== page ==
The Bumble Bee's View of the Garden:

Opinions on Jazz and other topics
The Jazz Garden is all around you

Recently, I had the opportunity to attend a concert of music by a personal hero of mine, Jazz saxophonist and composer Benny Golson. Anyone who has played at a few jam sessions knows his classic Killer Joe, which Quincy Jones recorded as a pop hit back in the 80s. I like the original with Art Farmer much better, but more people probably heard Q's version in one week than those who know the Jazztet recording. Benny also wrote for TV and films, providing the music in the action scenes for shows like Mission Impossible. Golson performed as part of the Traditional Jazz Series at the University of New Hampshire, an annual series of concerts that focuses on the mainstream of Jazz music. So far they have presented the great pianist Hank Jones, older brother of Elvin and Thad, and one of the undisputed masters of Jazz piano. The series will continue with trumpeter Byron Stripling; guitarist Gene Bertoncini, in the company of local saxophone ace Fred Haas; the great pianist Marion McPartland, who is also very well known for her NPR radio program Piano Jazz; and a group of specialists in early Jazz styles led by trumpeter Peter Eckland.

The Golson concert was a joy. Backed by a trio of James Williams, one of the outstanding pianists working today, John Lockwood, a bassist who lives locally but works internationally, and Yoron Israel, one of New York's busiest drummers, Golson played many of his best known compositions as well as the works of others that have special meaning to him. At 72 Benny is fit and is playing as well as ever, combining technical mastery with a composers insight and emotional conviction. The rhythm section was everything he could have wanted, attentive, supportive and able to match his musicianship at every turn. The wit and fluidity of James Williams' playing delighted and, on more than one occasion, astounded the audience. This was the first time Benny had worked with either John of Yoron and he was absolutely delighted with them. He heard why John Lockwood is in such demand not only for his solid support, but his lyrical solos. Several times during the evening, Golson signaled the bassist to take another chorus, clearly showing his delight in John's playing with a big smile and words of encouragement. Yoron Israel was given only two features, but they were at the end of the sets and he was given free reign. Israel is one of the most tasteful and melodic drummers on the scene today and his "story telling" skills drew applause and cheers of delight from the audience. In the last tune of the night, Are You Real, which was an opener for Art Blakey's Jazz Messengers when Benny was in the band, Yoron invoked the spirit of the great drummer while "singing in his own voice". For anyone who had heard the Messengers or knows the recordings it was a particularly masterful display of jazz drumming.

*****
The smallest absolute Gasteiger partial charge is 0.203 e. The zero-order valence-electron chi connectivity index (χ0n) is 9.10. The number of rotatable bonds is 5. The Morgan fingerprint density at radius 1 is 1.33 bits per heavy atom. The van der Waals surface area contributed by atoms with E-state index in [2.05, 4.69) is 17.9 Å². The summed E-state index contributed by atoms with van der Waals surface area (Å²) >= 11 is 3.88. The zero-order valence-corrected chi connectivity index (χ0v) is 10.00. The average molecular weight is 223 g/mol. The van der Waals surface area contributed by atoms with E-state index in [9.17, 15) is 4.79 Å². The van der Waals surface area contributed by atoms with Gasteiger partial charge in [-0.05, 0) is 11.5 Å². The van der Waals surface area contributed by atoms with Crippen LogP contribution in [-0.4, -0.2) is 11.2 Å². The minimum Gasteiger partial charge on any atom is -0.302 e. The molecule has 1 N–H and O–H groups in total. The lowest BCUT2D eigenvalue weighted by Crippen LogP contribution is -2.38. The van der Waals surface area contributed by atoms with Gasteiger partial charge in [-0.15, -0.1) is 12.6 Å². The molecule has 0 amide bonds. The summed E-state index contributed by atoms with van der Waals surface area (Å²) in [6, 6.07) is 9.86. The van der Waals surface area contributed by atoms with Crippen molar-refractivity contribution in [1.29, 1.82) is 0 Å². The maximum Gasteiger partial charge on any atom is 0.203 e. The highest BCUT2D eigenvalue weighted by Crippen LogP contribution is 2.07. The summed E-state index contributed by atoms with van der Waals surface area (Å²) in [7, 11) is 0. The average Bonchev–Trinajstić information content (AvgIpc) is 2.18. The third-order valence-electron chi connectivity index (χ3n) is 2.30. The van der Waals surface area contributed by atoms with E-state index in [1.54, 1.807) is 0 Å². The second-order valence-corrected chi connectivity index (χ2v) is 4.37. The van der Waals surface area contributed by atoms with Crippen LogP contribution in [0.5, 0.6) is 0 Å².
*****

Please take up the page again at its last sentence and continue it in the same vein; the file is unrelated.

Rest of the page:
UNH's Traditional Jazz Series, which has been running for several years now, is one of the true bargains left in this world. The tickets for the concerts by renowned musicians are only $10. They would be $20 or more in Boston or New York. And the whole season, if ordered in advance, is only $40. Something to think about for next year. A brochure can be obtained by calling (603) 862-2404. Tickets are available by calling (603) 862-2290 or by going on-line at http:www.unh.edu/mub/. Closer to Lowell, Jazz fans should remember that there is music every Friday and Saturday at Ricardo's Trattoria, 110 Gorham St., Lowell, MA 978-453-2777 http://www.ziplink.net/~ricardos. The rotation at Ricardo's includes the young pianist Sae Ghose, who is starting to get national airplay of his recent CD and toured the west coast in the last few months. There are Jazz duos for you dining pleasure every Saturday evening at La Boniche, 143 Merrimack St., Lowell, MA 978-458-9473. Over in Nashua, Michael Timothy's, 212 Main St., 603-595-9334, has Jazz every night of the week, the last I heard. Many of the region's finest performers are featured there. I have also learned that the Charles Club at C.R. Sparks, 18 Kilton Rd., Bedford, NH 603-647-7275, has resumed its Jazz programing, although I have not had the chance to get by there myself, yet. Then there is Casa Vecchia on route 97 in Salem, NH 603-893-6553, which has been running an excellent series on Tuesday evenings for several years now. If you want to do some playing yourself there are jam sessions at The Worthen House, 141 Worthen St., Lowell 978-459-0300 on Tuesday evenings; also on Sunday afternoons at The Acton Jazz Cafe, 452 Great Rd., Acton, MA 978-263-6161, where they also have a regular Friday night show and a special on Tuesdays when internationally respected tenor saxophonist Jerry Bergonzi performs with a trio, unless he is off in Europe or Japan giving a concert.

Thing can change, so remember to give a call first, but you should be able to get out and hear some live jazz weekly. CDs and radio are fine, but live is the best.

-Vy, vol.2 #6, December 2001.